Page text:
Now I say this, brethren, that flesh and blood cannot inherit the kingdom of God; nor does the perishable inherit the imperishable. Behold, I tell you a mystery; we will not all sleep, but we will all be changed, in a moment, in the twinkling of an eye, at the last trumpet; for the trumpet will sound, and the dead will be raised imperishable, and we will be changed. For this perishable must put on the imperishable, and this mortal must put on immortality. But when this perishable will have put on the imperishable, and this mortal will have put on immortality, then will come about the saying that is written, “DEATH IS SWALLOWED UP in victory. “O DEATH, WHERE IS YOUR VICTORY? O DEATH, WHERE IS YOUR STING?” The sting of death is sin, and the power of sin is the law; but thanks be to God, who gives us the victory through our Lord Jesus Christ.
– 1 Corinthians 15:50-57 (all caps quoting Isaiah 25:8 and Hosea 13:14)
All of the New Testament documents – including, of course, 1 Corinthians – were written in the first century, before the coming of the kingdom of God (also known as the Second Coming of Christ). All the writers anticipated the coming of this kingdom. The prophets of the Old Testament had long prophesied of the time that God would act in power and magnificence to redeem His creation which the sin of Adam and Eve – and the sins of all their descendants – had marred.
As you’ve probably heard me say before, this glorious kingdom came in the spiritual dimension shortly after all the New Testament texts were written. That’s why they all look forward to it, but don’t announce it as having come.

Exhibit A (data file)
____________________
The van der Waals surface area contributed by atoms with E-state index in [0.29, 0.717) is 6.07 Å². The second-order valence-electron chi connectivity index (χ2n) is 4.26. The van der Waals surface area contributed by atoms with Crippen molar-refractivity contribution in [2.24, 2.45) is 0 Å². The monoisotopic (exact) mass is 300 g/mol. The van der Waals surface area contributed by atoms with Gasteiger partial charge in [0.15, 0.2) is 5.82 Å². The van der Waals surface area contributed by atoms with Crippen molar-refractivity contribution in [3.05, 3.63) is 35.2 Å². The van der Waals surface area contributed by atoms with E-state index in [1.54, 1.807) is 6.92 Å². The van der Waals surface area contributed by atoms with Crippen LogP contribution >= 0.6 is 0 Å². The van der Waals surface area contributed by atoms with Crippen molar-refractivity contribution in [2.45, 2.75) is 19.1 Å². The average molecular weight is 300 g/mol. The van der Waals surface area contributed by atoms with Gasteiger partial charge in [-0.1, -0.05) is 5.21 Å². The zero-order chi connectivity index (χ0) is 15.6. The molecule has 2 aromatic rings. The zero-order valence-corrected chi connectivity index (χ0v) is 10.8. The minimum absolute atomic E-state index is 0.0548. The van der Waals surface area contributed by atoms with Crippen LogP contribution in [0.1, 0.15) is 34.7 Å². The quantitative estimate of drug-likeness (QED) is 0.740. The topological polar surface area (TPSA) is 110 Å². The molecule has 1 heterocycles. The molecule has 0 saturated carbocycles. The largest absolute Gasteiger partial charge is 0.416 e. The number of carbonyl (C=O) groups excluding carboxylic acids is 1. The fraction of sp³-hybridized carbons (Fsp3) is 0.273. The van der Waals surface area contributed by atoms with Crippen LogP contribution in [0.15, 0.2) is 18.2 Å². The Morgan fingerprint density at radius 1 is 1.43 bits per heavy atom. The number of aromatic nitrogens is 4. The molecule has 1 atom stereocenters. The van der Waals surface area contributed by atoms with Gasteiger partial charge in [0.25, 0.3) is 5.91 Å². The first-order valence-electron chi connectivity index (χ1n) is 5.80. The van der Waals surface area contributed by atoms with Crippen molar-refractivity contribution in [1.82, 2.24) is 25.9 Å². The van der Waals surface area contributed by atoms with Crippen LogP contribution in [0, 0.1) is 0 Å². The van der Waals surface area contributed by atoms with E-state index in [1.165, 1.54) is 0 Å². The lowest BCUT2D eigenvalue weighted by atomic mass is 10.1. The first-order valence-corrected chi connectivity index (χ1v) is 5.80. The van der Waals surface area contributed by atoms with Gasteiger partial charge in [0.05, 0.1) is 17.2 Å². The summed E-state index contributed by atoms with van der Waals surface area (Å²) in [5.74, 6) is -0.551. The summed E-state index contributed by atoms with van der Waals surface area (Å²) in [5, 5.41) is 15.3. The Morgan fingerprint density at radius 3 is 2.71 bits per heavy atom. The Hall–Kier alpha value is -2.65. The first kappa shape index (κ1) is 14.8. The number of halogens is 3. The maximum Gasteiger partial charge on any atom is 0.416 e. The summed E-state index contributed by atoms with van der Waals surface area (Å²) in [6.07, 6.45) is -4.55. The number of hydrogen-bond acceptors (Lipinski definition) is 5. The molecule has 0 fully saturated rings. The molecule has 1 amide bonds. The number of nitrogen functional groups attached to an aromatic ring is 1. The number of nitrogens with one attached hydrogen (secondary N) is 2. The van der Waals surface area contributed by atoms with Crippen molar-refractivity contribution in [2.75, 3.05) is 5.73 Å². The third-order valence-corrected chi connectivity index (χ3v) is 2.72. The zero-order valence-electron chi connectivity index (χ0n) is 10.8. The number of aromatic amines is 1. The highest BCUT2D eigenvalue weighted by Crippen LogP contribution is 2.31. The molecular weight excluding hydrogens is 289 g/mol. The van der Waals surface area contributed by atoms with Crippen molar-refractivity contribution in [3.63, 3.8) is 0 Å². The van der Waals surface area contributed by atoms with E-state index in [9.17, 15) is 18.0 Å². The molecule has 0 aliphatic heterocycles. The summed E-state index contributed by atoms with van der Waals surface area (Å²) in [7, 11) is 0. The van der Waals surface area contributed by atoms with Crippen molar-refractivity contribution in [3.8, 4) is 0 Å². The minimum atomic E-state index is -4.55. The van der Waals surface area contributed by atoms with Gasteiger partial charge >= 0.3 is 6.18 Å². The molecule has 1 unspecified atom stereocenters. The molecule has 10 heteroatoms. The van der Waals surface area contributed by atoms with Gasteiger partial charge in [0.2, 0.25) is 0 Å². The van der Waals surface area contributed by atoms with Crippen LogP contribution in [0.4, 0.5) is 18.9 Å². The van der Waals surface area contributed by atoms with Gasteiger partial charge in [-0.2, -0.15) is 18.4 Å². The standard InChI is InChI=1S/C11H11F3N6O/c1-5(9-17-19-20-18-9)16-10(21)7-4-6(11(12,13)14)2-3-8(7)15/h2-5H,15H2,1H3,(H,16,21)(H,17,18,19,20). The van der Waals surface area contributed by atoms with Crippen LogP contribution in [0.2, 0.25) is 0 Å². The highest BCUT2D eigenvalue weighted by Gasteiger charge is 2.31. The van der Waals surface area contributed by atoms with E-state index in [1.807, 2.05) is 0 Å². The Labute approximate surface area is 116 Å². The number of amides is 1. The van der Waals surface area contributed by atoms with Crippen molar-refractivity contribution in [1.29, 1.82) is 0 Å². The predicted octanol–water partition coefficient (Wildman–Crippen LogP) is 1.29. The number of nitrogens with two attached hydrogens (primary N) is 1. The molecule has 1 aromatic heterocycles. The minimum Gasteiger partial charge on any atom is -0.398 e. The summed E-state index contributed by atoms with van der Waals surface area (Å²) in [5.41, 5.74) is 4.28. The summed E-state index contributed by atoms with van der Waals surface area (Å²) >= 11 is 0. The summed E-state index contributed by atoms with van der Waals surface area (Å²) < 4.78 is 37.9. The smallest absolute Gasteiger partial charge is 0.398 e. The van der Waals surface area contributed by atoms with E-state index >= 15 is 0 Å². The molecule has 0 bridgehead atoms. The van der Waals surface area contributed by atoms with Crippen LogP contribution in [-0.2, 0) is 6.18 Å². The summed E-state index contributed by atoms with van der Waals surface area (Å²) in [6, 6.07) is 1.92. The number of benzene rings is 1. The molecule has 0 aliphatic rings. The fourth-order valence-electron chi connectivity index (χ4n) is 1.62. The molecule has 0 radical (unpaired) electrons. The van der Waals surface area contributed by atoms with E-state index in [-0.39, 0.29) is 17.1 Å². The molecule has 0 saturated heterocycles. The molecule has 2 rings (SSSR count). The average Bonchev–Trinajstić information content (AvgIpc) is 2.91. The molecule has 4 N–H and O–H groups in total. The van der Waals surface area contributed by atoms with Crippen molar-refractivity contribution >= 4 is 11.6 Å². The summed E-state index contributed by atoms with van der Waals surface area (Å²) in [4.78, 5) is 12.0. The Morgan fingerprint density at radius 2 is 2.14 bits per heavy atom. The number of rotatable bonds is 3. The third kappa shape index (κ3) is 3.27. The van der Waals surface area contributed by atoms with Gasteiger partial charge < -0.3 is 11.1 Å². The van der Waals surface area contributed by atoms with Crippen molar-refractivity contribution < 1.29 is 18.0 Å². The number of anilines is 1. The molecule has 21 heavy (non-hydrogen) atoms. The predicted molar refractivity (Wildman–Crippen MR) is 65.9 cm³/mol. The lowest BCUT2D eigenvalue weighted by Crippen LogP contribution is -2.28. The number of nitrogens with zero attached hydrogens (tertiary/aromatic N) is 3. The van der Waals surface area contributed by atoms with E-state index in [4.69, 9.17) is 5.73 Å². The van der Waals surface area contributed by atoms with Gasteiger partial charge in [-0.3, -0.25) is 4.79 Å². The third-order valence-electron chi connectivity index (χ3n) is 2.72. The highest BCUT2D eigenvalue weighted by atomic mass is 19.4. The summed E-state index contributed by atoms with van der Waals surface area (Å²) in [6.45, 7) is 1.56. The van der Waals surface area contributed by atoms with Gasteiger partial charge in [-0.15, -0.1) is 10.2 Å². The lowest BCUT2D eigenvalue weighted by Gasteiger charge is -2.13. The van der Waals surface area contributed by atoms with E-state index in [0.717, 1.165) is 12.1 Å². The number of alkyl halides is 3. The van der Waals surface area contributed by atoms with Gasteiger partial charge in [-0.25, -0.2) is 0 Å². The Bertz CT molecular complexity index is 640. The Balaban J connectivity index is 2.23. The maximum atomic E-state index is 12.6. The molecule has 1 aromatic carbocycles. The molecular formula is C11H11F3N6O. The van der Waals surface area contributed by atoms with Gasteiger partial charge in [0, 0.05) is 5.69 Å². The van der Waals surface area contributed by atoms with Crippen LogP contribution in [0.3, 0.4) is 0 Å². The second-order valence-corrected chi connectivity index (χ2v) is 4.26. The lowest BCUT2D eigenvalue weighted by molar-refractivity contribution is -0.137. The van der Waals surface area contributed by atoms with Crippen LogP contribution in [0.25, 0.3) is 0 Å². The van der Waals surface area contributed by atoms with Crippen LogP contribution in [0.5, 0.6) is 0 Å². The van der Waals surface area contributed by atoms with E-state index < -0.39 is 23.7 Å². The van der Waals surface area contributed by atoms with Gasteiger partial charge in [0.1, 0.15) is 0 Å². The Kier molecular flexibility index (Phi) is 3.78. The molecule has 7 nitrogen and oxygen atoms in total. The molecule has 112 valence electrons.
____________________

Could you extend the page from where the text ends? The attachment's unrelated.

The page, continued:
In the instant of the coming of the kingdom of God, Sheol (Hades) – the place of the dead – was emptied out and all its inhabitants taken to heaven. Ever since that moment, people who die go up to heaven instead of down to Sheol (Hades). It’s at that moment that the prophecy of Isaiah was fulfilled (“Death is swallowed up in victory”) and Hosea’s taunt was made effective (“O Death, where are your thorns? O Sheol, where is your sting?”).
That is, it’s in the coming of the kingdom of God that human death was transformed from a curse to a blessing.
(Remember that prayer is more about listening than talking. Use the words below to start yourself, but then allow time to reflect more on the Scripture above before you say the “Amen.” During that time of quiet reflection, let God shape your thoughts and wait for a sense of peace to come. That’s your signal to say “Amen” and go forth to the day.)
Lord, thank You for the generosity of Your antidote to death…(this is where you remain quiet to let Him work in your thoughts)… Amen.
(All scriptures, unless otherwise noted, are taken from the NASB.)